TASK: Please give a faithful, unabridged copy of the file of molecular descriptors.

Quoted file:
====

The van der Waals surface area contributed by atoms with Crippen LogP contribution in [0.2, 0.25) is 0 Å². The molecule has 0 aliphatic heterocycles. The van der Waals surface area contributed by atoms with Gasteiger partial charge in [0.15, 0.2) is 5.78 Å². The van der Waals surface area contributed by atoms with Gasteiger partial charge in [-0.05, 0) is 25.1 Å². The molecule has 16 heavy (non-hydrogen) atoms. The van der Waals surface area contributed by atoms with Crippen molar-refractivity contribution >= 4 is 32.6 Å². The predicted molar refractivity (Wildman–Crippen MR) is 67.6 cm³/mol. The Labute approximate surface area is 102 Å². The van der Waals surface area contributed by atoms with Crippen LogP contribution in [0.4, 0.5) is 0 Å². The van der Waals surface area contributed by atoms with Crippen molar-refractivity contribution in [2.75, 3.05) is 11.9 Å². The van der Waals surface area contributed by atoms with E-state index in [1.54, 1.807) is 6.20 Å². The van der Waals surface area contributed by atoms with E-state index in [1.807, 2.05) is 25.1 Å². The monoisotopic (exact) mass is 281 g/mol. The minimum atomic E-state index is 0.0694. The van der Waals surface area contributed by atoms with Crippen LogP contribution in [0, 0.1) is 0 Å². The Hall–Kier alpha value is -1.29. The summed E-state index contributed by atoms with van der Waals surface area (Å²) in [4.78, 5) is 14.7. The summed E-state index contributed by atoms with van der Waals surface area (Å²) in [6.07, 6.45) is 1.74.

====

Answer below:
The van der Waals surface area contributed by atoms with Crippen LogP contribution in [0.2, 0.25) is 0 Å². The molecule has 0 aliphatic heterocycles. The van der Waals surface area contributed by atoms with Gasteiger partial charge in [0.15, 0.2) is 5.78 Å². The van der Waals surface area contributed by atoms with Gasteiger partial charge in [-0.05, 0) is 25.1 Å². The molecule has 16 heavy (non-hydrogen) atoms. The van der Waals surface area contributed by atoms with Crippen molar-refractivity contribution >= 4 is 32.6 Å². The predicted molar refractivity (Wildman–Crippen MR) is 67.6 cm³/mol. The Labute approximate surface area is 102 Å². The van der Waals surface area contributed by atoms with Crippen LogP contribution in [0.4, 0.5) is 0 Å². The van der Waals surface area contributed by atoms with Crippen molar-refractivity contribution in [2.75, 3.05) is 11.9 Å². The van der Waals surface area contributed by atoms with E-state index in [1.54, 1.807) is 6.20 Å². The van der Waals surface area contributed by atoms with E-state index in [1.807, 2.05) is 25.1 Å². The monoisotopic (exact) mass is 281 g/mol. The minimum atomic E-state index is 0.0694. The van der Waals surface area contributed by atoms with Crippen LogP contribution in [0, 0.1) is 0 Å². The Hall–Kier alpha value is -1.29. The summed E-state index contributed by atoms with van der Waals surface area (Å²) in [4.78, 5) is 14.7. The summed E-state index contributed by atoms with van der Waals surface area (Å²) in [6.07, 6.45) is 1.74.